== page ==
Anonymous Coward

    I told you so

    Several times when the doomsayers spouted their carp.

    I expect before too many people pay up, someone will hack it and it will all be for free.

    I bet the real EOL for Win7 will be nearer 2030AD than 2020AD, unless they REALLY fix Windoze Permanent Beta.

  10. Crazy Operations Guy Silver badge

    I've tinkered around with Windows 10 machines, and its guts are good, but unfortunately Microsoft has buried them under metric tons of crap. Microsoft would probably see a lot more adoption if they just gave users much more control over their system, like being able to remove Cortana, remove all the cloud integration stuff, and the hundred and one other bits of junk that aren't necessary for an OS. I would love for them to fix their update system so that by default you just get security updates, the rest is opt-in.

    At the very least, get rid of all the 'telemetry' spy ware, or disable it by default, but allow people to opt-in to it, especially if they provided a better help/support AI that could use that telemetry data, like "I see that you installed "Buggy Program 2019" last week, which is when you reported problems, would you like help uninstalling or updating it?". Rather than "we're just going to collect your data, sell it to third parties but leave you high and dry so you have to bother relatives to get your machine fixed".

    Although I doubt I will ever go back to Windows, short of a miracle on Microsoft's part or something tragic like Linus naming Lennart as his successor...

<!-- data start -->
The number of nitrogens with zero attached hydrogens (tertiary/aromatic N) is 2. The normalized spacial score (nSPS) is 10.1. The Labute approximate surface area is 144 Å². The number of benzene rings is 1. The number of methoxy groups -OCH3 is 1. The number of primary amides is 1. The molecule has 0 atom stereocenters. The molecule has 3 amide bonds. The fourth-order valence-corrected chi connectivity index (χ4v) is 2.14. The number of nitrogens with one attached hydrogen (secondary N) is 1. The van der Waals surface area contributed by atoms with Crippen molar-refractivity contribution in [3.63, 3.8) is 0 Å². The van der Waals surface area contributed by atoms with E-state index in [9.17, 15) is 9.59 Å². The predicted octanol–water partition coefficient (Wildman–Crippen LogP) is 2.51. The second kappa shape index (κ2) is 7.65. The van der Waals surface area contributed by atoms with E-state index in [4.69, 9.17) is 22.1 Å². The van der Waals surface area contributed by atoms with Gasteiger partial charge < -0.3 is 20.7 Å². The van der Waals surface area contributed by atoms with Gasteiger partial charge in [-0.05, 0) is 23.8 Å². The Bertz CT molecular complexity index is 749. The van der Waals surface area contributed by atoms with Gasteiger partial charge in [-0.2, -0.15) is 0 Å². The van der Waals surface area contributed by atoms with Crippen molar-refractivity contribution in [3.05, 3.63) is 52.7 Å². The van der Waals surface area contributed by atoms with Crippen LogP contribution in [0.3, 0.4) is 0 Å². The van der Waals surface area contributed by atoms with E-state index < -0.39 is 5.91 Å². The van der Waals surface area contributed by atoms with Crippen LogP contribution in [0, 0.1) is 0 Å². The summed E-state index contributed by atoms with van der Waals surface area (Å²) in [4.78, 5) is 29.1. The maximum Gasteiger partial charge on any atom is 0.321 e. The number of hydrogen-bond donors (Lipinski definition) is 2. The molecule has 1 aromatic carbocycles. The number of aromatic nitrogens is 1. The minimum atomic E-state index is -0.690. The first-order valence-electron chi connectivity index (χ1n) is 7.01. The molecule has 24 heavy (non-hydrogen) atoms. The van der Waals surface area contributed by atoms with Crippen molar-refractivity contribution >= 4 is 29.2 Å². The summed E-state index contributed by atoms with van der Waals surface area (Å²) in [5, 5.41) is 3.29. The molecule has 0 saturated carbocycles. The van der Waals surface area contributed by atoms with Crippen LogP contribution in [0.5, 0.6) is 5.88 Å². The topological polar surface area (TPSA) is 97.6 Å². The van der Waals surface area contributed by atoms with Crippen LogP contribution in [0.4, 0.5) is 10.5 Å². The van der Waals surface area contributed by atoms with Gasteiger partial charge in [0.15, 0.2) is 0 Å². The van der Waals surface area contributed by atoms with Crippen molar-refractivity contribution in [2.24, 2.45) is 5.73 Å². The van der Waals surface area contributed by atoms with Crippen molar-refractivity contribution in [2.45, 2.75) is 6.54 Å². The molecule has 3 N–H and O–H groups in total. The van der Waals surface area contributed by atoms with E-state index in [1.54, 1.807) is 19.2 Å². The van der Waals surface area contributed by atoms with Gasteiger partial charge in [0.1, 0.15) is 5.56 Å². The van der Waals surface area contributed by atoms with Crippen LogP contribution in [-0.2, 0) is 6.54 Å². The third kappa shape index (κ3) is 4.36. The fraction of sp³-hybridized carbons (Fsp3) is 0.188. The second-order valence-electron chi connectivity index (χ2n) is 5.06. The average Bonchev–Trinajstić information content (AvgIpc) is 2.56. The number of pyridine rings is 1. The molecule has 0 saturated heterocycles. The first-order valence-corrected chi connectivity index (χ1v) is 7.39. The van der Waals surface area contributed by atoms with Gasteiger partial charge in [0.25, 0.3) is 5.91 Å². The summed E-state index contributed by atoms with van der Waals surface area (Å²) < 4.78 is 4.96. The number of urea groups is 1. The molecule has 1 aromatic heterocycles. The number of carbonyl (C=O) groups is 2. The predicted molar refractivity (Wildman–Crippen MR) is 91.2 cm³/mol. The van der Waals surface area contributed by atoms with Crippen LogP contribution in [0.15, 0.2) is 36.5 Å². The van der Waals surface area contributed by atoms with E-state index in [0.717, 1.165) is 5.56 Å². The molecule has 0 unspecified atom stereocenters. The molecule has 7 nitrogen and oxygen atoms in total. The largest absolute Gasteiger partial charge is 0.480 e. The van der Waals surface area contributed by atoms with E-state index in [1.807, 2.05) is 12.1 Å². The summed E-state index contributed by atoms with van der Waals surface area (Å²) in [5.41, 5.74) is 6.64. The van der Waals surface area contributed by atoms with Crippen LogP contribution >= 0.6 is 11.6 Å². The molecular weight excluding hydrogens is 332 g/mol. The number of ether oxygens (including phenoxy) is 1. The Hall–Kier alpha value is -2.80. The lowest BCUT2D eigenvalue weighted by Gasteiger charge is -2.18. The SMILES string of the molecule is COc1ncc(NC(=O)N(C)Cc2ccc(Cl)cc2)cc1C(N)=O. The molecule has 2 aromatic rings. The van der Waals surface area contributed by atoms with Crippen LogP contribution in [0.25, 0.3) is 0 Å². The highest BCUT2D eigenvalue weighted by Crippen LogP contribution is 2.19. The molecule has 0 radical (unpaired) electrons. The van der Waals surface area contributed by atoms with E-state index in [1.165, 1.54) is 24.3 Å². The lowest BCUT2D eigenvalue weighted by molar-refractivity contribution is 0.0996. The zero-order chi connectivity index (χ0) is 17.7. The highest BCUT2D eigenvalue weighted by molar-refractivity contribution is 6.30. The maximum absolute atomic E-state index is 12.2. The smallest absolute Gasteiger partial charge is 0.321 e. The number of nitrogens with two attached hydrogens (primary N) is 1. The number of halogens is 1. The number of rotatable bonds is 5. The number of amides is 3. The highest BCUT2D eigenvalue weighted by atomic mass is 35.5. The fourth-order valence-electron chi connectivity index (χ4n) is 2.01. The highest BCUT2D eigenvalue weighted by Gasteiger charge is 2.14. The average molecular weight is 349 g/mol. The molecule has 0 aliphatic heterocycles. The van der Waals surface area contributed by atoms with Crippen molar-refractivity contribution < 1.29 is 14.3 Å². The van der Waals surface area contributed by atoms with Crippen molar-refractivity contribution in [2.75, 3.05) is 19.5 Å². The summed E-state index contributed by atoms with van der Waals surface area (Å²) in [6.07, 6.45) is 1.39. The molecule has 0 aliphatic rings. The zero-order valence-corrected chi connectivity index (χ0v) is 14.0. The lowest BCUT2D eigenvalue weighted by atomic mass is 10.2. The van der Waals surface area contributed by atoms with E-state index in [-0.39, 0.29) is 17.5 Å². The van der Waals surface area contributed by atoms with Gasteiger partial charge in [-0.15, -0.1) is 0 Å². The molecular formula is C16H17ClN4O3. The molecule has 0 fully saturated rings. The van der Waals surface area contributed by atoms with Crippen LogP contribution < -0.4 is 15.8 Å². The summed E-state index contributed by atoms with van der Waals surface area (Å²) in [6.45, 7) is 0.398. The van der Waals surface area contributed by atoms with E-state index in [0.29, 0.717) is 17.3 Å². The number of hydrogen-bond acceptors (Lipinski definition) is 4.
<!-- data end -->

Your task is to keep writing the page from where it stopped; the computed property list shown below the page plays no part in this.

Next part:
11. Old one

    other options

    I guess being lazy that I have not switched OS but if MS has no security for Win 7 then I have no need to keep their OS. Know I have at least one Linux system on a USB drive here - may be a couple years old so need to refresh. Need a kick in the butt - maybe for my 70th birthday in a couple of weeks. Of course its the worry that a couple legacy programs will not work on a new OS. Just don't need any issues right now.

  12. Carl D

    I find it quite amusing that Microsoft have been telling us for the last 4 years that if they can get everyone onto Windows 10 then they can concentrate on supporting that without having to spend the time and money providing patches for older operating systems like Windows 7.

    But... they will STILL be spending time and money writing security patches for Windows 7 for another 3 years. But, not for Joe Average anymore. We can't have them so tough luck for us if a major security issue hits Windows 7 after next January as I'm sure it will - I wouldn't be surprised if Microsoft (in cahoots with it's security company "mates") have a whole list of 'major' security flaws stockpiled ready to try and persuade all the Joe Averages still on Windows 7 to move to 10.